Friday, August 31, 2007


What is it about injustice that people find so disgusting versus other offenses? It seems that injustice is a topic that just about anyone can get riled up about. Justice is one of the few qualities that is nearly universally seen as good and noble and true. People may have their own ideas of what is just, but justice as an ideal is highly regarded.

Our desire for justice is one of the core things that sets us apart from "lesser" beings. It's also one of our only ways of dealing with the randomness inherent in life. I wonder if either of those has anything to do why so many people consider the ideal of justice to be so sacred, and injustice to be so disgusting.

Or maybe people don't care as much about justice as I perceive.


D Wheezy said...

I don't really feel like Justice is a method for dealing with "randomness" - more so I believe it to be a way to enforce "The Golden Rule" - treat others as you yourself would like to be treated. In this way it's actually a way of enforcing morals more than explaining or dealing with randomness.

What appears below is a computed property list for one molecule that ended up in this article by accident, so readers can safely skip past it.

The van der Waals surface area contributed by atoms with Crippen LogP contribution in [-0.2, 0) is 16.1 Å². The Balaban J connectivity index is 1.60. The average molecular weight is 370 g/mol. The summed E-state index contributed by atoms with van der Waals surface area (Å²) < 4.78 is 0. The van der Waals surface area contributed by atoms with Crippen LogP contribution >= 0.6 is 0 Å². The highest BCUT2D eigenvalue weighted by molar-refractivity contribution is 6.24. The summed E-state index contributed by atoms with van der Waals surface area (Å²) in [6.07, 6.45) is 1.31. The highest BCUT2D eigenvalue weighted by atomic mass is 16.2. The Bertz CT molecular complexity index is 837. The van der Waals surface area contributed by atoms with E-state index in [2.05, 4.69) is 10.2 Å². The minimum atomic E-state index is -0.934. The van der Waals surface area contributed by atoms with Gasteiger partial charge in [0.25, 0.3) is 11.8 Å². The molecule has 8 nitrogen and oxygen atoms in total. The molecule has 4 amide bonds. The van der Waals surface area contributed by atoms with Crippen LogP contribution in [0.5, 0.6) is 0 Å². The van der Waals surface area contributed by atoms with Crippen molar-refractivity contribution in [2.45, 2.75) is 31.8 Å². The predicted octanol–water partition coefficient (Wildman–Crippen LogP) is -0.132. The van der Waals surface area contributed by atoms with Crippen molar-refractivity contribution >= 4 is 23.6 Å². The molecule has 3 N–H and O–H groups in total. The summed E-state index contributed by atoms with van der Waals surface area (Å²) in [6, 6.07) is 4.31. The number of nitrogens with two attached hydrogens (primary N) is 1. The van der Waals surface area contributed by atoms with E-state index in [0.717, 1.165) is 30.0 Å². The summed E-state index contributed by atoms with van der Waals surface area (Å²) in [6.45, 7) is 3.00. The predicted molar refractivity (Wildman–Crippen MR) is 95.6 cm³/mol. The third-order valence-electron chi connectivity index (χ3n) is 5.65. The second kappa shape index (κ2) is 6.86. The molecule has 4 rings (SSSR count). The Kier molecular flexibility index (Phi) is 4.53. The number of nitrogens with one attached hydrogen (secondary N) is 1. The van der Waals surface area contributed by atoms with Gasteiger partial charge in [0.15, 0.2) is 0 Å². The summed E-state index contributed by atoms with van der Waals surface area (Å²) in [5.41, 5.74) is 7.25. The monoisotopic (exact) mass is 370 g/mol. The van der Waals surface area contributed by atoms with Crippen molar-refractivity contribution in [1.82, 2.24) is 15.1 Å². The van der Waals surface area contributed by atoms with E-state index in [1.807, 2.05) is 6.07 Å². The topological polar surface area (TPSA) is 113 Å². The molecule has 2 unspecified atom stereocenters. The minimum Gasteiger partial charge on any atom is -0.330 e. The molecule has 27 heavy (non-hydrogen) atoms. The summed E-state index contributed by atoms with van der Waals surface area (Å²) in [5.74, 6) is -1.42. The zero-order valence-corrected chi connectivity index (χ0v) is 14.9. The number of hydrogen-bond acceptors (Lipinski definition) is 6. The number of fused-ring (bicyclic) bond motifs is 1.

If I'm walking down the street and a tree falls on my foot, I don't feel like I need some sort of justice.

If I'm walking down the street and you purposefully run over my foot with your Segue, I expect justice of the most severe kind.

Travis said...

Actually, getting your foot run over by a Segway doesn't hurt any more than someone casually stepping on it. In fact, maybe less, since the tires are full of air.

It seems to me that the Golden Rule is, in a way, there to prevent randomness. If people didn't act in the way that they'd want to be treated themselves, life would just be a long string of unexpected, selfish acts. Morals replace an element of randomness with consistency.

Perhaps not the ideal word to use there.